As the agreement was only made in spring, a period of time for development must be expected. I do know that a substantial budget is available - which together with the right planning, will surely make for a fitting tribute to those who suffered there.

    Regards,

    Carl

    p.s. The image that you posted as the approach to a gravel pit may well have been utilised in such a manner. There are other images on the Internet that are labelled as Kaufering pits - one must remember that there were many such places, so your image could well be of another site.
    Experienced guide and published author leading detailed study trips to the former KZ sites of Nazi Germany. Contact for further details.

    www.concentrationcamptours.com

    www.concentrationcampmoney.com


    "maka akaŋl oyate maŋi pi ki le, tuweŋi wypeya oki hi sni"

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    Hi Carl, that really is fantastic news to here that a kaufering camp will be here for future generations to see!

    The location of the band of brothers camp (is it kaufering 4?) seemed to be right looking at a map I found on the internet. You really cant go wrong as its opposite a solar farm.
    Heres another picture of it from the other side of the pit. Note the platform you see in the picture is for watching wildlife not a watchtower as it looks - sadly.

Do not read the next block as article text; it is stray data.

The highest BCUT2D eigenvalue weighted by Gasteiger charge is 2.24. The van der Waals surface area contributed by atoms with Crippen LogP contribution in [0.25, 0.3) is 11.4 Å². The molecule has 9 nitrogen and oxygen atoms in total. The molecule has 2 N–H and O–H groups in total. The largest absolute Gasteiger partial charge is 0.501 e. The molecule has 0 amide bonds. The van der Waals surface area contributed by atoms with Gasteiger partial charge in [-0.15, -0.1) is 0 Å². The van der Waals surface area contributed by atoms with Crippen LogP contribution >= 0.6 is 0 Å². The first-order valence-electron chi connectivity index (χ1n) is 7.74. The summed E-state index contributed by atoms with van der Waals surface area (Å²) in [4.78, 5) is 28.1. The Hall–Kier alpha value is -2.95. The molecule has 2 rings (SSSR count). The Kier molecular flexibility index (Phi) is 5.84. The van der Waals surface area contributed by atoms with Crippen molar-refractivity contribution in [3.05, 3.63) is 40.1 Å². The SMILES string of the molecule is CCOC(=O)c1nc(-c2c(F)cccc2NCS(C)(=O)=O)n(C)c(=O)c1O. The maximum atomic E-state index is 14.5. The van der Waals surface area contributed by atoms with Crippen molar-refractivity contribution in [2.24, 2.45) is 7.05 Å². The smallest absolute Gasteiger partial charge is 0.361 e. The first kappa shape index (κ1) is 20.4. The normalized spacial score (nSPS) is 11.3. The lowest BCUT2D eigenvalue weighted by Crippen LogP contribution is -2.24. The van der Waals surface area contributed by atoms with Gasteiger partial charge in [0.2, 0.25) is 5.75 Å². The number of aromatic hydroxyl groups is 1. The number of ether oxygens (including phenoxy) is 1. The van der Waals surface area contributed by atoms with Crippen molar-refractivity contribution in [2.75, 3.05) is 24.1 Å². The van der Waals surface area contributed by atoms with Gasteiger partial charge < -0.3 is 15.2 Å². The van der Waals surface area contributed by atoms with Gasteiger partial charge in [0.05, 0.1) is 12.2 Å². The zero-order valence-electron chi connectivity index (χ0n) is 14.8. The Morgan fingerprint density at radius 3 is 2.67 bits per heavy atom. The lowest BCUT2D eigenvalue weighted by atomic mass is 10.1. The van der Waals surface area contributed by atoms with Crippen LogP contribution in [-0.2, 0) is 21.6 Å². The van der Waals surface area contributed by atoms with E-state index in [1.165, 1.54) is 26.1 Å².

Best matty

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    Thanks for link Carl, the page regarding the German war criminals I found especially interesting:


    Landsberg im 20. Jahrhundert: The Landsberg prison for war criminals

    ".....As early as 1951 by the state government of Bavaria when it passed a resolution declaring that the inmates of the military prisons at Landsberg, Werl, and Wittlich should be recognized as prisoners of war and that the federal law guaranteeing financial assistance to prisoners of war should be applied to them."

    and:

    "...By the middle of the fifties, these inmates began to be seen not as war criminals but as political prisoners or prisoners of war. For instance, in1955, the city council of Landsberg asked their mayor "to work for the overdue release of the political prisoners" in the Landsberg prison."

    and:

    "...According to estimates of the Freiburg military historian Gerhard Schreiber, 5,000 German war criminals have received additional pensions as prisoners of war."
    I collect, therefore I am.

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    https://maps.google.com/maps/ms?ie=U...e96389b2a3b8fe

    Ive been scratching about for this one guys, is it accurate Carl? Matty